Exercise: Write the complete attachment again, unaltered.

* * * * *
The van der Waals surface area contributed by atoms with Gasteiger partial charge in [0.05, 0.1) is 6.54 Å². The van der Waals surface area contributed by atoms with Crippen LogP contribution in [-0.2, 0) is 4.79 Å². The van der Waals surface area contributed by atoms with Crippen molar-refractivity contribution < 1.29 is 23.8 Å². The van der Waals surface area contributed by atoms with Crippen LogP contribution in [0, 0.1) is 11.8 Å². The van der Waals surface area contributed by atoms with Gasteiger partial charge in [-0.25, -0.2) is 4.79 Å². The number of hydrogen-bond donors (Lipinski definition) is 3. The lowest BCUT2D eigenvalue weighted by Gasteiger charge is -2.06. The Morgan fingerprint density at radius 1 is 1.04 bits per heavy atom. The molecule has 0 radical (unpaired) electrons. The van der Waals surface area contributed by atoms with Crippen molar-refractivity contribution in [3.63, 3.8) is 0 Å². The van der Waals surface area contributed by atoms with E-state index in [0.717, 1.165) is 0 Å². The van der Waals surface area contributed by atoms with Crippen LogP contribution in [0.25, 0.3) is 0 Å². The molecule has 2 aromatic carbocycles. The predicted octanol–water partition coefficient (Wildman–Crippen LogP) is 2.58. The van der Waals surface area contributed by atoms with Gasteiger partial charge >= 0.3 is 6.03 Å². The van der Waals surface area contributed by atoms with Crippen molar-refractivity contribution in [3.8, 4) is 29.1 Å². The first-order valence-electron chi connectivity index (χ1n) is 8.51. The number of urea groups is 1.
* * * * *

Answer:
The van der Waals surface area contributed by atoms with Gasteiger partial charge in [0.05, 0.1) is 6.54 Å². The van der Waals surface area contributed by atoms with Crippen LogP contribution in [-0.2, 0) is 4.79 Å². The van der Waals surface area contributed by atoms with Crippen molar-refractivity contribution < 1.29 is 23.8 Å². The van der Waals surface area contributed by atoms with Crippen LogP contribution in [0, 0.1) is 11.8 Å². The van der Waals surface area contributed by atoms with Gasteiger partial charge in [-0.25, -0.2) is 4.79 Å². The number of hydrogen-bond donors (Lipinski definition) is 3. The lowest BCUT2D eigenvalue weighted by Gasteiger charge is -2.06. The Morgan fingerprint density at radius 1 is 1.04 bits per heavy atom. The molecule has 0 radical (unpaired) electrons. The van der Waals surface area contributed by atoms with Crippen molar-refractivity contribution in [3.63, 3.8) is 0 Å². The van der Waals surface area contributed by atoms with E-state index in [0.717, 1.165) is 0 Å². The van der Waals surface area contributed by atoms with Crippen LogP contribution in [0.25, 0.3) is 0 Å². The molecule has 2 aromatic carbocycles. The predicted octanol–water partition coefficient (Wildman–Crippen LogP) is 2.58. The van der Waals surface area contributed by atoms with Gasteiger partial charge >= 0.3 is 6.03 Å². The van der Waals surface area contributed by atoms with Crippen molar-refractivity contribution in [3.8, 4) is 29.1 Å². The first-order valence-electron chi connectivity index (χ1n) is 8.51. The number of urea groups is 1.